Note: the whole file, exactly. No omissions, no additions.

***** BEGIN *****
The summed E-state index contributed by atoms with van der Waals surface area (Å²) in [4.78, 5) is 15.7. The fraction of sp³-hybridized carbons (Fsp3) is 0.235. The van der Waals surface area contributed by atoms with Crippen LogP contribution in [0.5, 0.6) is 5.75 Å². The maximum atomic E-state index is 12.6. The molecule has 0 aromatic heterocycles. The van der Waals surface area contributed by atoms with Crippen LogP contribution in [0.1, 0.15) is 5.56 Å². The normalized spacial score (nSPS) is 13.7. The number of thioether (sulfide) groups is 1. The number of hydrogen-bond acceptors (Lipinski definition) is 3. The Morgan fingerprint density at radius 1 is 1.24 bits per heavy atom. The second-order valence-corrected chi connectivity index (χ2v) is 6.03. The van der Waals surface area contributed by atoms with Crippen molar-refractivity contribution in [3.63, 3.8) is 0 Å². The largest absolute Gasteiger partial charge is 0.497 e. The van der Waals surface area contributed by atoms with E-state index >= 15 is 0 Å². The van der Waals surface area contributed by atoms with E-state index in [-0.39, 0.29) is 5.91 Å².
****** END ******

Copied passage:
The summed E-state index contributed by atoms with van der Waals surface area (Å²) in [4.78, 5) is 15.7. The fraction of sp³-hybridized carbons (Fsp3) is 0.235. The van der Waals surface area contributed by atoms with Crippen LogP contribution in [0.5, 0.6) is 5.75 Å². The maximum atomic E-state index is 12.6. The molecule has 0 aromatic heterocycles. The van der Waals surface area contributed by atoms with Crippen LogP contribution in [0.1, 0.15) is 5.56 Å². The normalized spacial score (nSPS) is 13.7. The number of thioether (sulfide) groups is 1. The number of hydrogen-bond acceptors (Lipinski definition) is 3. The Morgan fingerprint density at radius 1 is 1.24 bits per heavy atom. The second-order valence-corrected chi connectivity index (χ2v) is 6.03. The van der Waals surface area contributed by atoms with Crippen molar-refractivity contribution in [3.63, 3.8) is 0 Å². The largest absolute Gasteiger partial charge is 0.497 e. The van der Waals surface area contributed by atoms with E-state index >= 15 is 0 Å². The van der Waals surface area contributed by atoms with E-state index in [-0.39, 0.29) is 5.91 Å².